Over time the central role of markets in allocation and pricing came to be increasingly accepted, although the doctrinal aspects of free markets found few supporters. Policy rhetoric often explicitly disavowed ‘neo-liberalism’ (i.e. unrestrained free markets). Well before the ‘Washington Consensus’ was formalised in 1989, a middle-of-the road pragmatic policy mix was practised in many Asian economies. Budgets and inflation were kept on a tight rein. Active policies promoted domestic industry, but often with an export focus which imposed efficiency requirements and price restraint. Exchange rates were tightly controlled, but the importance of keeping international competitiveness was recognised. Foreign capital flows were largely open. State-owned enterprises remained important, but with increasing pressure to operate on commercial principles. Powerful commercial groups flourished, often thanks to patronage of authoritarian rulers. That said, the usual conflicts between good economics and populism were often resolved in favour of sensible, if imperfect, economics. By the time the 10 principles of the Washington Consensus were articulated in 1989, they had already been widely accepted as desirable objectives (‘motherhood and apple pie’), even if actual policy implementation fell short.
This progress came to a sudden halt in 1997 with the Asian Crisis. At the time, the main blame was directed at incompetent and often-corrupt leadership, with ‘crony capitalism’ held culpable. The ADB’s volume gives a different and more accurate interpretation of the causes. Certainly, corruption and administrative incompetence played an important role. But the preceding decades had seen these economies responding to the pressure to open up to foreign capital flows, while at the same time globalisation was multiplying the volume of flows. In the five years preceding the Asian Crisis, the inflow became a torrent. Largely short-term volatile lending pushed up asset prices and exchange rates, opening substantial current account deficits. The institutions of prudential financial supervision were still rudimentary. When foreign sentiment changed, this vulnerability led to dramatic capital reversals and exchange rate collapse which bankrupted banks and enterprises.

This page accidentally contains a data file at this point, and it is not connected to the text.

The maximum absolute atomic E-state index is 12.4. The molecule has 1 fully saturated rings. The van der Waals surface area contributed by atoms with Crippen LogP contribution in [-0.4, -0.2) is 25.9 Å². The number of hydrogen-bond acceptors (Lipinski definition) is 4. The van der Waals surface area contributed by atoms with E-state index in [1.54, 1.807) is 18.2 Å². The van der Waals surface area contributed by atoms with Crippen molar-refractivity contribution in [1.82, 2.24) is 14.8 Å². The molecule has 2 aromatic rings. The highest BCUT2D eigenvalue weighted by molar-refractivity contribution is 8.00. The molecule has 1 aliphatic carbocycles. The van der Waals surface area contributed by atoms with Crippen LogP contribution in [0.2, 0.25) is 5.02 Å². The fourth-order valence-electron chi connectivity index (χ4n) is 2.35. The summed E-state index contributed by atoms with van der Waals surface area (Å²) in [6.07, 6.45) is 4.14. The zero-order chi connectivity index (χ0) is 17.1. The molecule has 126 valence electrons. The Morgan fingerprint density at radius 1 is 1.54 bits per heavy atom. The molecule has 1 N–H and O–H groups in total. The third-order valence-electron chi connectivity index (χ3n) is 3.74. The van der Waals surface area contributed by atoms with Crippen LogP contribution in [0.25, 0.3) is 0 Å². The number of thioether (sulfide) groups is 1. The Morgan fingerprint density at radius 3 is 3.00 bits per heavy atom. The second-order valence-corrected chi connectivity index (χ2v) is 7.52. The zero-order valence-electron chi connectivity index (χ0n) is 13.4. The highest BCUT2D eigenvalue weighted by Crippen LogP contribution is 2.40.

For the first decade after the crisis, international opinion maintained the view that the problems were largely domestic deficiencies rather than volatile capital flows or the intrinsic instability of financial sectors. The 2008 Global Financial Crisis shifted this view. It brought home the universal reality that fragile financial sectors can set off profound crises, even in advanced economies.
So what has changed in developmental thinking in 50 years? First, spectacular transformation out of poverty is possible (there were doubters in the 1960s), but this requires good policies, a minimum level of administrative competence and growth-friendly institutions. ‘Convergence’ is not an automatic or mechanical process: not every country will embark on the journey, and even those that make early progress may be caught in the ‘middle-income trap’. The opportunities provided by globalisation are as real – and vital - as ever: without international trade and foreign direct investment, transformation is severely hobbled.
The concerns of economic development have become far more complex, with multiple objectives going well beyond the simple notion of combatting poverty. The challenge now is to foster growth and ongoing transformation while addressing income maldistribution, environmental degradation, climate change, gender balance, social demands and a ‘Christmas tree’ of competing objectives, each with its own insistent proponents.
The gap between rich and poor countries has narrowed spectacularly over fifty years, as have other measures of progress such as education, health and longevity. One simple measure of the closing gap between rich and poor is given by the changing contribution to global growth from the emerging economies. In the second half of the 1970s, they accounted for less than 20% of world growth. Now the contribution is over 70% and their continuing success has become a major determinant of global growth.
Contribution to Global Output and Consumption Growth (%)
Source: IMF World Economic Outlook April 2017 (Chapter 2)
The big contributors here have been China and India, but this can be generalised to say that Asia has been far more successful than Latin America or Africa in this transformation. This volume tells not only the story of the ADB, but the story of that success.